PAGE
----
The roll of the drum at that unquiet crisis seemed to go through the streets, less as the martial music
of the soldiers, than as a muster-call to the inhabitants themselves.
No sooner had they finished eating than they heard the distant blast of many trumpets, and the sound of a brass band playing martial music
; so they all went out upon the balcony.
Though the arts of peace were unknown to this fatal region, its forests were alive with men; its shades and glens rang with the sounds of martial music
, and the echoes of its mountains threw back the laugh, or repeated the wanton cry, of many a gallant and reckless youth, as he hurried by them, in the noontide of his spirits, to slumber in a long night of forgetfulness.
On gala days the town fires its great guns, which echo like popguns to these woods, and some waifs of martial music
occasionally penetrate thus far.
She was standing thus in silent meditation when there rose to her the strains of martial music
from the city below--the deep, mellow tones of the long war trumpets of mounted troops, the clear, ringing notes of foot-soldiers' music.
For, like strains of martial music
, Their mighty thoughts suggest Life's endless toil and endeavor; And to-night I long for rest.
She had not heard the martial music
of the garrison, melting on the evening air, nor seen the strange banner, which fluttered over the heights that rose at no great distance from her father's extensive grounds, without experiencing some of those secret impulses which are thought to distinguish the sex.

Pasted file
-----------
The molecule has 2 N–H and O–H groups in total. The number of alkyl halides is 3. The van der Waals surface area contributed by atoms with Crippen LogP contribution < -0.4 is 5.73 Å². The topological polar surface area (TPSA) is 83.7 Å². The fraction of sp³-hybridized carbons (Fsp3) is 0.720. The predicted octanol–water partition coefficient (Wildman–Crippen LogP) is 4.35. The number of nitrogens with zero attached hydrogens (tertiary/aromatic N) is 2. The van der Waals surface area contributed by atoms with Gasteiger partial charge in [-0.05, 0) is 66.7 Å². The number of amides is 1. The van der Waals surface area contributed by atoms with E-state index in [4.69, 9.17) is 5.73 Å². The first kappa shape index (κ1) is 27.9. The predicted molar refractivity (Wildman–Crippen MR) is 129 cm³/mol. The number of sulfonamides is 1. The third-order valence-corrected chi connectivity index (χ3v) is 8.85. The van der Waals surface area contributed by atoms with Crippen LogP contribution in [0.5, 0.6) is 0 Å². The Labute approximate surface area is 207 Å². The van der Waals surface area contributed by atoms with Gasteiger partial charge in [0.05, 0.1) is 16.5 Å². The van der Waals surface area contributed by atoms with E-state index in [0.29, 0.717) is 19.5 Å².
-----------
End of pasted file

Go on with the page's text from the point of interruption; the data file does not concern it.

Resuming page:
Together they'll perform a rousing score, replete with a satisfying mixture of patriotic martial music
, comic vaudeville turns, a satiric political minuet, a haunting anti-war ballad, and wistful love tunes.
The art form demands stylized movements, martial music
(drums, trumpets, trombones, clarinets), dexterity in the wielding of swords and other bladed weapons, stentorian, declamatory dialogue, and fleet-footed choreography.
In the meantime, there was Elias's mother cooking breakfast and the martial music
playing along the street in Pasay.
Natasha Day's radiant soprano was crucial in both works: a passionate, yearning Marie seduced by the pugnacious macho posturing of Berg's deliberately hollow martial music
and as the wonderfully soothing, wordless other-worldly offstage voice providing a final benediction at the symphony's end.